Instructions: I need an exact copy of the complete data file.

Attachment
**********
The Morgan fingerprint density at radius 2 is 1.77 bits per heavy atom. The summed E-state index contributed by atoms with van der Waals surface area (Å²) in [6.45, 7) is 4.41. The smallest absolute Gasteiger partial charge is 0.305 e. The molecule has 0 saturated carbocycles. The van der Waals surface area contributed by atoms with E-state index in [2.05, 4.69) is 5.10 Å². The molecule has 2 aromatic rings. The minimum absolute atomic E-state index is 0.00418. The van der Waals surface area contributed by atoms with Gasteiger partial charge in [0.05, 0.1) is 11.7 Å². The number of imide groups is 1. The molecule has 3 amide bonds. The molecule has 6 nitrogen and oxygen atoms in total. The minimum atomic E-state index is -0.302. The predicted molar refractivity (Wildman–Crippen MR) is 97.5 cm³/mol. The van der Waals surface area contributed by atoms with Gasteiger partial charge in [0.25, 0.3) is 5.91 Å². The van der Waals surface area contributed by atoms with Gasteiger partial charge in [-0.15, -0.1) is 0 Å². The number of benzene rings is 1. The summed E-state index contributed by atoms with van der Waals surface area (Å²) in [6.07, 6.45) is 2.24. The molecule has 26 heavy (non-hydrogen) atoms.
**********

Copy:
The Morgan fingerprint density at radius 2 is 1.77 bits per heavy atom. The summed E-state index contributed by atoms with van der Waals surface area (Å²) in [6.45, 7) is 4.41. The smallest absolute Gasteiger partial charge is 0.305 e. The molecule has 0 saturated carbocycles. The van der Waals surface area contributed by atoms with E-state index in [2.05, 4.69) is 5.10 Å². The molecule has 2 aromatic rings. The minimum absolute atomic E-state index is 0.00418. The van der Waals surface area contributed by atoms with Gasteiger partial charge in [0.05, 0.1) is 11.7 Å². The number of imide groups is 1. The molecule has 3 amide bonds. The molecule has 6 nitrogen and oxygen atoms in total. The minimum atomic E-state index is -0.302. The predicted molar refractivity (Wildman–Crippen MR) is 97.5 cm³/mol. The van der Waals surface area contributed by atoms with Gasteiger partial charge in [0.25, 0.3) is 5.91 Å². The van der Waals surface area contributed by atoms with Gasteiger partial charge in [-0.15, -0.1) is 0 Å². The number of benzene rings is 1. The summed E-state index contributed by atoms with van der Waals surface area (Å²) in [6.07, 6.45) is 2.24. The molecule has 26 heavy (non-hydrogen) atoms.